Floricane also goes “client free” for four weeks each year. Sarvay describes two of the weeks as extra mandatory vacation for his five employees, while the other two weeks are used for off-site team development and business strategy sessions. “It’s important to pay attention to ourselves as people and a company,” he says. “It helps us be better balanced as a group and more effective with our clients.”
A 2013 study by Harvard Business School found that taking time off to recharge leads to higher productivity, with 50 percent of those who were encouraged to take breaks indicating that they were healthier, more engaged and more than twice as likely to remain with the company. It also ensures employees don’t burn out and take their talents elsewhere, says James of The Growth Coach. “People don’t leave companies,” he adds. “They leave leaders. The challenge is to design the business so that people look forward to coming to work and can’t wait to get there.”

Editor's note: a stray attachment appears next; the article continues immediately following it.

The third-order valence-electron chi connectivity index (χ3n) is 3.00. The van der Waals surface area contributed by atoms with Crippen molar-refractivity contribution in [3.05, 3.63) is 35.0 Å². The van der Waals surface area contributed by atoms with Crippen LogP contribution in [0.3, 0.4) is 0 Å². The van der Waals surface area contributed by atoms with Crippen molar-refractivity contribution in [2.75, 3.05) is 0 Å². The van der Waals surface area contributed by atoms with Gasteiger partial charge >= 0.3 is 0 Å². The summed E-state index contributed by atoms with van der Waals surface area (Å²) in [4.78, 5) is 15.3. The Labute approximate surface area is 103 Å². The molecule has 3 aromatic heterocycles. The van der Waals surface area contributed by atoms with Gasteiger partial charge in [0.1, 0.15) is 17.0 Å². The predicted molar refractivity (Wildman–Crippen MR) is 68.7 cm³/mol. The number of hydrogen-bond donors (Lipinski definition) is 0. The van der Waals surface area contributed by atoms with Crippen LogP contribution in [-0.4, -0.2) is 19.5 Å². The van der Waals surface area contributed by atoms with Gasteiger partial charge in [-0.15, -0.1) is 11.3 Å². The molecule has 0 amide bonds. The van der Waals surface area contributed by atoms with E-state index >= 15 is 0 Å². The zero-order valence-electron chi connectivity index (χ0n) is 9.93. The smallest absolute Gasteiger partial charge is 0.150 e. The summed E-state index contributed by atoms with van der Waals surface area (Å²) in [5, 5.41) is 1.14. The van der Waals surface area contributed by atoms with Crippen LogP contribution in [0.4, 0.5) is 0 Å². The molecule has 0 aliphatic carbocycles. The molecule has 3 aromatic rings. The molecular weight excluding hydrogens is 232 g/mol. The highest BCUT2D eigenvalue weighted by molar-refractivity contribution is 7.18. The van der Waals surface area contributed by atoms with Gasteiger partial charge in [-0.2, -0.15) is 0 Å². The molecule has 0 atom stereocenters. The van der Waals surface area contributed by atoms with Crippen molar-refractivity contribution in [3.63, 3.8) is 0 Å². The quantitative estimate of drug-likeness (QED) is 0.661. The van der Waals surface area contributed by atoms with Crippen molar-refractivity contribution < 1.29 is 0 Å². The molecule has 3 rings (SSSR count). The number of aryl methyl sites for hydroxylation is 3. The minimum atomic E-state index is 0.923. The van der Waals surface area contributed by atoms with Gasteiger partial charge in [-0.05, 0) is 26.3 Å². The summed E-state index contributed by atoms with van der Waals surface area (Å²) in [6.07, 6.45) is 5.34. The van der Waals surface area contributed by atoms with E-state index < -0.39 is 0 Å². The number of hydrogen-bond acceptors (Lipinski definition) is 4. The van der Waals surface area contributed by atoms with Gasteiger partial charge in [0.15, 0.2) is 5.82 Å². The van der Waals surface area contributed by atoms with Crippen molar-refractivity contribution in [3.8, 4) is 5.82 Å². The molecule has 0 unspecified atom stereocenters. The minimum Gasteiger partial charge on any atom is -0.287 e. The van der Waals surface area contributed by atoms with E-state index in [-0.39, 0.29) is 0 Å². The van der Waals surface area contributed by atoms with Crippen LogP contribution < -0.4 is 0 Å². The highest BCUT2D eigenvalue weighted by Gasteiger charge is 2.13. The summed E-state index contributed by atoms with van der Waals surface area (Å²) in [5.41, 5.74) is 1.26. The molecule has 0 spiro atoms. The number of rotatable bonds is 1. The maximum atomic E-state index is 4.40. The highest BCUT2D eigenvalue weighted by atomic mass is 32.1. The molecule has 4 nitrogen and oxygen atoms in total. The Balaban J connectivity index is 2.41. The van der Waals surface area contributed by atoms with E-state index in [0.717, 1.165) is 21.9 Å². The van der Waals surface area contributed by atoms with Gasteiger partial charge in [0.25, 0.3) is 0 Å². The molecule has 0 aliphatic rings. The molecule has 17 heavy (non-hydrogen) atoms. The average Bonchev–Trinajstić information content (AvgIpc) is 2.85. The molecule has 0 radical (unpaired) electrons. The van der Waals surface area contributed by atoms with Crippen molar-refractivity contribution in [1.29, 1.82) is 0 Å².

Goofy but healthy
Merriment at Firefli, a Roanoke digital advertising agency, could include a hallway lined with empty water cooler jugs set up as makeshift bowling pins, employees, known as “fireflis,” donning helmets for a leisurely lunchtime bike ride or a pizza party to celebrate a client’s success. “All of it is beyond goofy, but it’s healthy,” says Greg Brock, the company’s president. “We’re a people-first organization. When people feel they’re in charge of their own destiny, they’re typically happier, and a happy worker produces amazing results for our clients.”